STRATEGY: As pilots approach busy terminal areas, they must prepare for problems and expect the unexpected — even a window full of “bird parts.” The best defense is to be on guard and make sure you’re well ahead of the airplane — expected and prepare for procedures, checklists and even communications. If you do, you’ll be much better prepared to deal with the unexpected.
Unauthorized Penetration of a Class B Airspace
NASA Number: 450039
I took off under VFR from Burke Lakefront Airport, runway 24L. Tower cleared me for a right turnout after takeoff because I advised I was VFR westbound. The floor of the Cleveland Class B airspace in that area is 1900 feet MSL and intended to level of at 1800 feet. Using a hand-held VFR GPS, I planned to fly around the inner core until I was southwest of Cleveland and could proceed direct to LUK airport. As reported and forecasted, there was turbulence in the low altitude and I discovered that I had climbed above 1900 feet floor and was at 2100 feet MSL. I believe it was for a very brief period – probably considerably less than one minute – and I immediately descended back to 1800 feet.
I think the following contributed to this event: 1) Fatigue – I had been in conferences for three days and had slept poorly for several nights. 2) Insufficient attention – situational awareness in a critical phase of flight, 3) Complexity of the airspace system, 4) Turbulent weather and terminal activity, 5) Lack of effective trim (pitch trim) technique. I did not ensure that the airplane was properly trimmed for level flight, 6) Being in too much of a hurry in the before takeoff check. I should have “rebriefed” myself on climb and heading restrictions or should have contacted Cleveland departure control for a clearance through the airspace. As an FAA Safety Program Manager, I have taught and counseled pilots on the use of and respect for the airspace. I’m dismayed and embarrassed that “it happened” to me. Maybe I’ll be more effective!
This pilot’s analysis of his own mistakes was a laundry list of common awareness traps: fatigue, inattention in a complex environment, being in a hurry. He summed it up best when he admitted that he had lost “situational awareness in a critical phase of flight.”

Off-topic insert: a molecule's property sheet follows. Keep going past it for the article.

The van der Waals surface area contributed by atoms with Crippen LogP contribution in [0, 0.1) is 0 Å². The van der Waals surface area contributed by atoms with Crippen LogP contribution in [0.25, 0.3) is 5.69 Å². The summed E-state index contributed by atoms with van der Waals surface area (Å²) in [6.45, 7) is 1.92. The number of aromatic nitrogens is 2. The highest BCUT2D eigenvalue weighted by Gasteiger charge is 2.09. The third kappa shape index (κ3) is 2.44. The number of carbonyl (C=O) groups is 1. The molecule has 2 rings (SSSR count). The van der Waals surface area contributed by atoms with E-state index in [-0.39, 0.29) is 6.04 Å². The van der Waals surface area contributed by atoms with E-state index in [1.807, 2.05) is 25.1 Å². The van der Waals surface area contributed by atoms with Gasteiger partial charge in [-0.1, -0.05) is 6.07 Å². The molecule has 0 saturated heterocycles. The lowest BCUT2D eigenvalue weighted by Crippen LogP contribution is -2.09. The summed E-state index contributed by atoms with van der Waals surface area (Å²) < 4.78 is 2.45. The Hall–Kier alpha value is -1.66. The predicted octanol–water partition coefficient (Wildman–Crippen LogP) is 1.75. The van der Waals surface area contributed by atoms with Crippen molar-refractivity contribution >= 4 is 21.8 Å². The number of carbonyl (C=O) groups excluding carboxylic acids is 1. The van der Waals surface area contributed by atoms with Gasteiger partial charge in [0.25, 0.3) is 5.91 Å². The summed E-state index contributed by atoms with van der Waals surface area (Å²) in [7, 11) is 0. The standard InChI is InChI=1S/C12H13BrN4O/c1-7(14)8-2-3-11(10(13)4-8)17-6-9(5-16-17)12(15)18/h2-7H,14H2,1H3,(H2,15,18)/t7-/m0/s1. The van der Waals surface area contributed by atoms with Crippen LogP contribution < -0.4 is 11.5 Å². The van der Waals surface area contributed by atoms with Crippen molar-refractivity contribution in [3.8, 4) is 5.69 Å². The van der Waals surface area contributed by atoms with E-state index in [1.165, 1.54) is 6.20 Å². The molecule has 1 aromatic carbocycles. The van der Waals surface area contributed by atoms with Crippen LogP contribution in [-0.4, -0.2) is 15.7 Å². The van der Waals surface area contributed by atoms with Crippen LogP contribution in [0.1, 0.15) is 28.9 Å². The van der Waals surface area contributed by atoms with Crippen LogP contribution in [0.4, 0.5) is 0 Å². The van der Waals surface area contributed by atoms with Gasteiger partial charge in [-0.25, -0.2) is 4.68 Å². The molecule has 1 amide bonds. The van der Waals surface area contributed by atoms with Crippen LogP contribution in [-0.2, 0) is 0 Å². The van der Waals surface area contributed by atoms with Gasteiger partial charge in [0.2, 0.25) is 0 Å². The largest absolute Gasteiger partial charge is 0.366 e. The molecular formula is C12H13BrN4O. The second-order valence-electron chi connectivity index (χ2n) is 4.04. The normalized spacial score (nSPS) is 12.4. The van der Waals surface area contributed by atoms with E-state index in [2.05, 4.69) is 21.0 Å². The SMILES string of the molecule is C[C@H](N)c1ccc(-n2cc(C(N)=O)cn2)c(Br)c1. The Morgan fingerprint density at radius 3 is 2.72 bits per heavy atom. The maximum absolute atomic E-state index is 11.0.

PROBLEM: Pilots tend to think that problems will happen to the “other guy.” The pilot in this story was an FAA Safety Program Manager who routinely gave talks on airspace. This is a great example of the fact that it can happen to anyone, no matter his or her experience level. At anytime awareness can insidiously slip away and any pilot can get caught off guard.
STRATEGY: The creeping loss of situation awareness can happen to anyone. Vigilance is the only defense. Cruise flight can be much less demanding than departure or landing. Pilots should keep themselves busy with the business of flight. To stay tuned in to flight operations when the skill-set demand is low, evaluate every situation to uncover and anticipate problems. We must prepare to be aware.
Law Enforcement Pilot Penetrates Class C without Clearance
NASA Number: 452410
While flying a surveillance mission, I entered the BUR Class C airspace without radio contact with the BUR tower. I had been flying inbound over Interstate Highway 5 at 1800 feet, talking to Southern California approach control, and awaiting a Class B clearance. As I came close to the Hollywood Hills area, leaving the Class B area, I canceled my clearance request and my radar services were terminated. I was about 1 mile from the BUR surface area, and while looking at my chart for their tower frequency, I entered the Class C surface area. I was one and one half miles inside when I realized my mistake. I am a new pilot with the county law enforcement unit. On this date I was working with ground units engaged in a mobile surveillance. I was monitoring other aircraft in the area, my ground units, and communicating with my observer. I got behind on my cockpit workload. I believe my inexperience played a role in this violation. There was a fatigue factor, due to long hours this week. Our crew consists of two pilots, and I should have let the other crew member fly while I observed, due to the fatigue factor.
THE BOTTOM LINE: Fatigue in a complex environment, distractions, and lack of experience are all themes that reoccur throughout the incident reports. But regardless of your experience level, there’s no reason to think you are immune. As pilots we know these problem areas exist so we should not get blind-sided. When pilot workload goes up, awareness must follow. When pilot workload goes down, vigilance must counter.